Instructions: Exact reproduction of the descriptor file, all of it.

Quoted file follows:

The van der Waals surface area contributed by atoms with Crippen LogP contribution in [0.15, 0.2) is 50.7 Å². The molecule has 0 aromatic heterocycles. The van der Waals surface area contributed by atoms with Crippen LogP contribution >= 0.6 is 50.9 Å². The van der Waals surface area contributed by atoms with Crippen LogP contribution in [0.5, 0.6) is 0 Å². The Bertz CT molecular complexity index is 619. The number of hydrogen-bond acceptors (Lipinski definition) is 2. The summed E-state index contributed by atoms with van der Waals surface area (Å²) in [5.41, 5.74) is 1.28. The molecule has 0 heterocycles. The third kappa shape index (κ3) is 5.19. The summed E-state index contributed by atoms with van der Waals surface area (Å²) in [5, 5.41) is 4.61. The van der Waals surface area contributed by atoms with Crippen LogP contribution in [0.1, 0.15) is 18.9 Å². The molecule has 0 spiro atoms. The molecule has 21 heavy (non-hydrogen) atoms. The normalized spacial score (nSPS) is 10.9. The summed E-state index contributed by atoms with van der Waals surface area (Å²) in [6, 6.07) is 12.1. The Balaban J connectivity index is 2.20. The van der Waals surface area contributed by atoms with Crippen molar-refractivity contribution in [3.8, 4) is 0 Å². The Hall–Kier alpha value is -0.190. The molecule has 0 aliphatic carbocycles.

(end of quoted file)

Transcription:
The van der Waals surface area contributed by atoms with Crippen LogP contribution in [0.15, 0.2) is 50.7 Å². The molecule has 0 aromatic heterocycles. The van der Waals surface area contributed by atoms with Crippen LogP contribution >= 0.6 is 50.9 Å². The van der Waals surface area contributed by atoms with Crippen LogP contribution in [0.5, 0.6) is 0 Å². The Bertz CT molecular complexity index is 619. The number of hydrogen-bond acceptors (Lipinski definition) is 2. The summed E-state index contributed by atoms with van der Waals surface area (Å²) in [5.41, 5.74) is 1.28. The molecule has 0 heterocycles. The third kappa shape index (κ3) is 5.19. The summed E-state index contributed by atoms with van der Waals surface area (Å²) in [5, 5.41) is 4.61. The van der Waals surface area contributed by atoms with Crippen LogP contribution in [0.1, 0.15) is 18.9 Å². The molecule has 0 spiro atoms. The molecule has 21 heavy (non-hydrogen) atoms. The normalized spacial score (nSPS) is 10.9. The summed E-state index contributed by atoms with van der Waals surface area (Å²) in [6, 6.07) is 12.1. The Balaban J connectivity index is 2.20. The van der Waals surface area contributed by atoms with Crippen molar-refractivity contribution in [3.8, 4) is 0 Å². The Hall–Kier alpha value is -0.190. The molecule has 0 aliphatic carbocycles.